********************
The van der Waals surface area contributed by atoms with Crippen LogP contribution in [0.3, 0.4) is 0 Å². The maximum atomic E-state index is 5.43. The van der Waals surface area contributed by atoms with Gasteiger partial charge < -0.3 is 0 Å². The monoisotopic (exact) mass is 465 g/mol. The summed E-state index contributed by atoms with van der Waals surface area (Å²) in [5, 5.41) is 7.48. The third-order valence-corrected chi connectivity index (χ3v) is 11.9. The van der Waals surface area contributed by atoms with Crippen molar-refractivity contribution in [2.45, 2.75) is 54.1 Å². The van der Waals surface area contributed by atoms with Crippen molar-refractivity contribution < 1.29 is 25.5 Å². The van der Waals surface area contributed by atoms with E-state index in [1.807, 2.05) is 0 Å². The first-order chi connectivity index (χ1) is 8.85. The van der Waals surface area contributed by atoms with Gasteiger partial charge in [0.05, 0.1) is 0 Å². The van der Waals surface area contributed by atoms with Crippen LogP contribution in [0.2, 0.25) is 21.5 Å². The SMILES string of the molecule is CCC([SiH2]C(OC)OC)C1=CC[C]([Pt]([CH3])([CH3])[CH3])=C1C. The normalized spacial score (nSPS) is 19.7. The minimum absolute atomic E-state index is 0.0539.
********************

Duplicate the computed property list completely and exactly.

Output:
The van der Waals surface area contributed by atoms with Crippen LogP contribution in [0.3, 0.4) is 0 Å². The maximum atomic E-state index is 5.43. The van der Waals surface area contributed by atoms with Gasteiger partial charge < -0.3 is 0 Å². The monoisotopic (exact) mass is 465 g/mol. The summed E-state index contributed by atoms with van der Waals surface area (Å²) in [5, 5.41) is 7.48. The third-order valence-corrected chi connectivity index (χ3v) is 11.9. The van der Waals surface area contributed by atoms with Crippen molar-refractivity contribution in [2.45, 2.75) is 54.1 Å². The van der Waals surface area contributed by atoms with Crippen molar-refractivity contribution < 1.29 is 25.5 Å². The van der Waals surface area contributed by atoms with E-state index in [1.807, 2.05) is 0 Å². The first-order chi connectivity index (χ1) is 8.85. The van der Waals surface area contributed by atoms with Gasteiger partial charge in [0.05, 0.1) is 0 Å². The van der Waals surface area contributed by atoms with Crippen LogP contribution in [0.2, 0.25) is 21.5 Å². The SMILES string of the molecule is CCC([SiH2]C(OC)OC)C1=CC[C]([Pt]([CH3])([CH3])[CH3])=C1C. The normalized spacial score (nSPS) is 19.7. The minimum absolute atomic E-state index is 0.0539.